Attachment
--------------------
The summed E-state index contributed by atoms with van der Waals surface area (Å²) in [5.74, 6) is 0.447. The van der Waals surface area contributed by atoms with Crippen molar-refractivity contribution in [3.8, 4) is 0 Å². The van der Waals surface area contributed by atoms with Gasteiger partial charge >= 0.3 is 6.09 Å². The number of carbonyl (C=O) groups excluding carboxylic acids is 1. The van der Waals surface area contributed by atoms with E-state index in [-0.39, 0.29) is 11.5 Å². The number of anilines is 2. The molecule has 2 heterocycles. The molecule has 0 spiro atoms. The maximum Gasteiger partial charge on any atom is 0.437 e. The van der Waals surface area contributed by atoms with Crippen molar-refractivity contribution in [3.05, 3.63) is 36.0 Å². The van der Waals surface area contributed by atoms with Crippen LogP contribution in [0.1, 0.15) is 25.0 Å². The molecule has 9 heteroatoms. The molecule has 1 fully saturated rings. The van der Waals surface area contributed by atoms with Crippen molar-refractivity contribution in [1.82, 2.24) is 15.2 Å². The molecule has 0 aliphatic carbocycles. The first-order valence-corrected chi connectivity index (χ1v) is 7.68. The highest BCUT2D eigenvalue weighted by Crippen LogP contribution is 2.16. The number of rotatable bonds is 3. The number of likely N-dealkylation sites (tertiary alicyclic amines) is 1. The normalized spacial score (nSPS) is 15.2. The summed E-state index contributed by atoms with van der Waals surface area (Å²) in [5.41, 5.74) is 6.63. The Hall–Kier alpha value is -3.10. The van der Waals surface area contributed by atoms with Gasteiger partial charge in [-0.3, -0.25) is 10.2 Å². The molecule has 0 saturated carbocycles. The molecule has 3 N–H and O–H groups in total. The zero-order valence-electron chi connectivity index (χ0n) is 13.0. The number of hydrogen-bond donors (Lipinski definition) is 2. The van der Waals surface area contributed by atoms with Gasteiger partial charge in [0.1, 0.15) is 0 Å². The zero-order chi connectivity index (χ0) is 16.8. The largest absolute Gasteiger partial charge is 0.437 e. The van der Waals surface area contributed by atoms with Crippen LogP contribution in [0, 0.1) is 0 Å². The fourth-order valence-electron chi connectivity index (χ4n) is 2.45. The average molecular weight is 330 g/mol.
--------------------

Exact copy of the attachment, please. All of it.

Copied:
The summed E-state index contributed by atoms with van der Waals surface area (Å²) in [5.74, 6) is 0.447. The van der Waals surface area contributed by atoms with Crippen molar-refractivity contribution in [3.8, 4) is 0 Å². The van der Waals surface area contributed by atoms with Gasteiger partial charge >= 0.3 is 6.09 Å². The number of carbonyl (C=O) groups excluding carboxylic acids is 1. The van der Waals surface area contributed by atoms with E-state index in [-0.39, 0.29) is 11.5 Å². The number of anilines is 2. The molecule has 2 heterocycles. The molecule has 0 spiro atoms. The maximum Gasteiger partial charge on any atom is 0.437 e. The van der Waals surface area contributed by atoms with Crippen molar-refractivity contribution in [3.05, 3.63) is 36.0 Å². The van der Waals surface area contributed by atoms with Crippen LogP contribution in [0.1, 0.15) is 25.0 Å². The molecule has 9 heteroatoms. The molecule has 1 fully saturated rings. The van der Waals surface area contributed by atoms with Crippen molar-refractivity contribution in [1.82, 2.24) is 15.2 Å². The molecule has 0 aliphatic carbocycles. The first-order valence-corrected chi connectivity index (χ1v) is 7.68. The highest BCUT2D eigenvalue weighted by Crippen LogP contribution is 2.16. The number of rotatable bonds is 3. The number of likely N-dealkylation sites (tertiary alicyclic amines) is 1. The normalized spacial score (nSPS) is 15.2. The summed E-state index contributed by atoms with van der Waals surface area (Å²) in [5.41, 5.74) is 6.63. The Hall–Kier alpha value is -3.10. The van der Waals surface area contributed by atoms with Gasteiger partial charge in [-0.3, -0.25) is 10.2 Å². The molecule has 0 saturated carbocycles. The molecule has 3 N–H and O–H groups in total. The zero-order valence-electron chi connectivity index (χ0n) is 13.0. The number of hydrogen-bond donors (Lipinski definition) is 2. The van der Waals surface area contributed by atoms with Gasteiger partial charge in [0.1, 0.15) is 0 Å². The zero-order chi connectivity index (χ0) is 16.8. The largest absolute Gasteiger partial charge is 0.437 e. The van der Waals surface area contributed by atoms with Crippen LogP contribution in [0, 0.1) is 0 Å². The fourth-order valence-electron chi connectivity index (χ4n) is 2.45. The average molecular weight is 330 g/mol.